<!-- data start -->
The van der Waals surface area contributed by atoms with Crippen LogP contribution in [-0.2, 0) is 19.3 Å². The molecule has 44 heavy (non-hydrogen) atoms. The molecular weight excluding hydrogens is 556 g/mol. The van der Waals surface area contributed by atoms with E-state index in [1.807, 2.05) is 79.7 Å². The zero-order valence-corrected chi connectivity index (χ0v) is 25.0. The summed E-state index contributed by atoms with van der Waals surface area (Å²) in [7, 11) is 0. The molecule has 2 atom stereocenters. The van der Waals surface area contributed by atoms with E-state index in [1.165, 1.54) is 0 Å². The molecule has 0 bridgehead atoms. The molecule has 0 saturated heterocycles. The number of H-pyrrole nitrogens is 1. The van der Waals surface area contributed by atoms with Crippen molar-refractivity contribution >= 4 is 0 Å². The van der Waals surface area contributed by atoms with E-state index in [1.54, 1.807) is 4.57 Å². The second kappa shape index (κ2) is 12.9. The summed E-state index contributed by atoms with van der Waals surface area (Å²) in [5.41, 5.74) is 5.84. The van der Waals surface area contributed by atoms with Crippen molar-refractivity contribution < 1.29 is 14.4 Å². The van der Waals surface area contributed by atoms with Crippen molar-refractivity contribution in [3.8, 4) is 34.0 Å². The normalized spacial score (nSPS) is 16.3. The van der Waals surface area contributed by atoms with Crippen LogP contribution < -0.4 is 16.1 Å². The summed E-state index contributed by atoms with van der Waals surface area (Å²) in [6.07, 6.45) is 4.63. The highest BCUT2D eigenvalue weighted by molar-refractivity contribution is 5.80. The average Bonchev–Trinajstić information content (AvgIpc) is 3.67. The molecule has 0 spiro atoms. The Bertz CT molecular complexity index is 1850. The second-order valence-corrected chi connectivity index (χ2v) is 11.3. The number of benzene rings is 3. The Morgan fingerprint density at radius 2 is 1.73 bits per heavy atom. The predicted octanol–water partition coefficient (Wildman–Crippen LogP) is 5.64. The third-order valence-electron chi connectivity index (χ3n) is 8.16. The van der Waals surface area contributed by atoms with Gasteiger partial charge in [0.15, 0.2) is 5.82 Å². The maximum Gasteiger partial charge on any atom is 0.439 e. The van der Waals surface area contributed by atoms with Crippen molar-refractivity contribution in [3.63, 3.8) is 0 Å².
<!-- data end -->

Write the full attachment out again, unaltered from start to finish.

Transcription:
The van der Waals surface area contributed by atoms with Crippen LogP contribution in [-0.2, 0) is 19.3 Å². The molecule has 44 heavy (non-hydrogen) atoms. The molecular weight excluding hydrogens is 556 g/mol. The van der Waals surface area contributed by atoms with E-state index in [1.807, 2.05) is 79.7 Å². The zero-order valence-corrected chi connectivity index (χ0v) is 25.0. The summed E-state index contributed by atoms with van der Waals surface area (Å²) in [7, 11) is 0. The molecule has 2 atom stereocenters. The van der Waals surface area contributed by atoms with E-state index in [1.165, 1.54) is 0 Å². The molecule has 0 bridgehead atoms. The molecule has 0 saturated heterocycles. The number of H-pyrrole nitrogens is 1. The van der Waals surface area contributed by atoms with Crippen molar-refractivity contribution >= 4 is 0 Å². The van der Waals surface area contributed by atoms with E-state index in [1.54, 1.807) is 4.57 Å². The second kappa shape index (κ2) is 12.9. The summed E-state index contributed by atoms with van der Waals surface area (Å²) in [5.41, 5.74) is 5.84. The van der Waals surface area contributed by atoms with Crippen molar-refractivity contribution < 1.29 is 14.4 Å². The van der Waals surface area contributed by atoms with Crippen molar-refractivity contribution in [3.8, 4) is 34.0 Å². The normalized spacial score (nSPS) is 16.3. The van der Waals surface area contributed by atoms with Crippen LogP contribution < -0.4 is 16.1 Å². The summed E-state index contributed by atoms with van der Waals surface area (Å²) in [6.07, 6.45) is 4.63. The highest BCUT2D eigenvalue weighted by molar-refractivity contribution is 5.80. The average Bonchev–Trinajstić information content (AvgIpc) is 3.67. The molecule has 0 spiro atoms. The Bertz CT molecular complexity index is 1850. The second-order valence-corrected chi connectivity index (χ2v) is 11.3. The number of benzene rings is 3. The Morgan fingerprint density at radius 2 is 1.73 bits per heavy atom. The predicted octanol–water partition coefficient (Wildman–Crippen LogP) is 5.64. The third-order valence-electron chi connectivity index (χ3n) is 8.16. The van der Waals surface area contributed by atoms with Gasteiger partial charge in [0.15, 0.2) is 5.82 Å². The maximum Gasteiger partial charge on any atom is 0.439 e. The van der Waals surface area contributed by atoms with Crippen molar-refractivity contribution in [3.63, 3.8) is 0 Å².